Things are getting real for Joe Jonas, the recently-liberated leader of the oh-so-wholesome-but-now-defunct Jonas Brothers band. Along with the band’s breakup came the realization that their Disney-entrenched image was really just that: an image, created by executives to make the boys seem like a lily-white version of what they really were—kids growing up in the spotlight.
In a first-person story for New York Magazine’s December 9 issue, the sibling reveals juicy details on growing up Jonas, and here we’ve collected the most important points.
1. “My parents wanted me to be this role model that I didn’t always want to be. I preferred going to punk-rock shows.”
As the son of a pastor, Joe Jonas was pushed into a childhood of religion in the Assembly of God church. The family’s religious lifestyle came to a head when Joe was 14, and the family departed the congregation after a scandal involving stolen money tore the church apart. Joe says the concept of church “really upset me for a long time. I’m not religious in any way.”
2. “We weren’t put together by some Svengali but were definitely thrown into it.”
The band was born at their father’s suggestion after the boys wanted to help their brother Nick write songs for his own album. Their first name as a group, J3, was despised by all three brothers. They thought it sounded like a boy band.
3. “We got a sitcom called Jonas in which we played characters named Kevin, Joe, and Nick Lucas, members of an already-famous band. But the thing about the show was that some of the writing on it was terrible.”
In true Disney-fication form, the brothers Jonae were given a Disney sitcom once their young fan base exploded. Joe describes the show as “weird slapstick humor that only a 10-year-old would laugh at.” Joe was forced to shave every day to pretend he was a 16-year-old boy—when he was 20.
4. “We were working with Disney in 2007 when the Vanessa Hudgens nude-photo scandal happened. We heard that she had to be in the Disney offices for a whole day because they were trying to figure out how to keep her on lockdown.”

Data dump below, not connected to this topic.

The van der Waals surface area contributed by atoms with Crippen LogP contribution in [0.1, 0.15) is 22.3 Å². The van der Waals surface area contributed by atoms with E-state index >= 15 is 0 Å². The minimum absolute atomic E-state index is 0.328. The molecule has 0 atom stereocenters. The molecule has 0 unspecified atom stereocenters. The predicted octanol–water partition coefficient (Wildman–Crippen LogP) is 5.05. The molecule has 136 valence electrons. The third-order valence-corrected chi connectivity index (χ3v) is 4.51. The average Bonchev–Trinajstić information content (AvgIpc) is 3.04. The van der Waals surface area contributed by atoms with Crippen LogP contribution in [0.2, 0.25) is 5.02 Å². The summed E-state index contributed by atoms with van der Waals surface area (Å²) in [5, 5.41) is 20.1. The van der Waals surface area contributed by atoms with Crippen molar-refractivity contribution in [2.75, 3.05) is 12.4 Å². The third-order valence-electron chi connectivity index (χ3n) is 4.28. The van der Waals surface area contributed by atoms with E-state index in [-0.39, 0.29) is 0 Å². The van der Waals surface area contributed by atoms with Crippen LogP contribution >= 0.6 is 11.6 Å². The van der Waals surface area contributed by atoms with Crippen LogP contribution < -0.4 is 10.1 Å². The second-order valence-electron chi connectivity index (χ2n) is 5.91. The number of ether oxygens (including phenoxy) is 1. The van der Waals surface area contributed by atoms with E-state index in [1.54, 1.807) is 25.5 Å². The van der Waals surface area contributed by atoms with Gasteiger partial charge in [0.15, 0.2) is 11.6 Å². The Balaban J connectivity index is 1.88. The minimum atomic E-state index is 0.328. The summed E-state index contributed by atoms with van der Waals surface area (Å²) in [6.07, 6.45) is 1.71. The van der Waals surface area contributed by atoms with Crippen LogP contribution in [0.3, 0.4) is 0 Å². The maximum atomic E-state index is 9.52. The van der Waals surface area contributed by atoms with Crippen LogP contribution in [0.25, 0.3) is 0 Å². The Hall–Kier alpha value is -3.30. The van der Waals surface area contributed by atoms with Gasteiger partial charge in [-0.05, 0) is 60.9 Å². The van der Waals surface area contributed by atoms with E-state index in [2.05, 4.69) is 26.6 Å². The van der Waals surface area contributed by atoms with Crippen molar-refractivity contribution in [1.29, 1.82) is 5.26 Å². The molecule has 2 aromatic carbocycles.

The brothers were told how proud everyone was of them for not making the same choices as the High School Musical star. “We didn’t want to disappoint anyone—our parents, our fans, our employers—so we put incredible pressure on ourselves, the kind of pressure that no teenager should be under,” he says.
5. “We were frightened little kids.”
The brothers underwent serious media training to prevent the press from touching on any issues that could cast them in a negative light and made family-friendly media appearances, like a Good Housekeeping story with their mother, which Joe remembers because “we were wearing these horrible pastels. It makes me cringe just to think about it.”
6. “People were coming up to us, saying, ‘Thank you so much, I’m waiting because you guys are, too!’ And we just thought, No! That’s not what we’re about.”
Around age 10 or 11, the brothers started wearing promise rings to symbolize abstinence until marriage, and it wasn’t long before religious parents around the world began pointing to the Jonas Brothers as a way to get their kids on board. Consequently, “if a lyric was slightly sexual, someone at the record company would tell us we had to change it,” Joe says. He ditched his promise ring at age 20, when he lost his virginity.
7. “The first time I smoked weed was with Demi and Miley.”
Jonas says his fellow Disney stars, Demi Lovato (whom he dated briefly) and Miley Cyrus, convinced him to smoke marijuana. “I gave it a shot, and it was all right,” but after falling down a flight of stairs, unconscious, he recalls, “My whole team was scared to death that somebody was going to get a picture.”
8. “The Jonas Brothers’ breakup was going on for a lot longer than a lot of people thought.”
The end of the band wasn’t the sudden death the media made it out to be; it was actually building for quite some time. The situation exploded when the brothers got into a screaming argument, and Nick Jonas suggested disbanding. Fans acted as if they deserved an apology. “Some of them were mad that this was happening, but at the end of the day, we’re trying to take care of ourselves as family. And that’s fine. And that should be fine.”
Read the complete story on Joe Jonas here.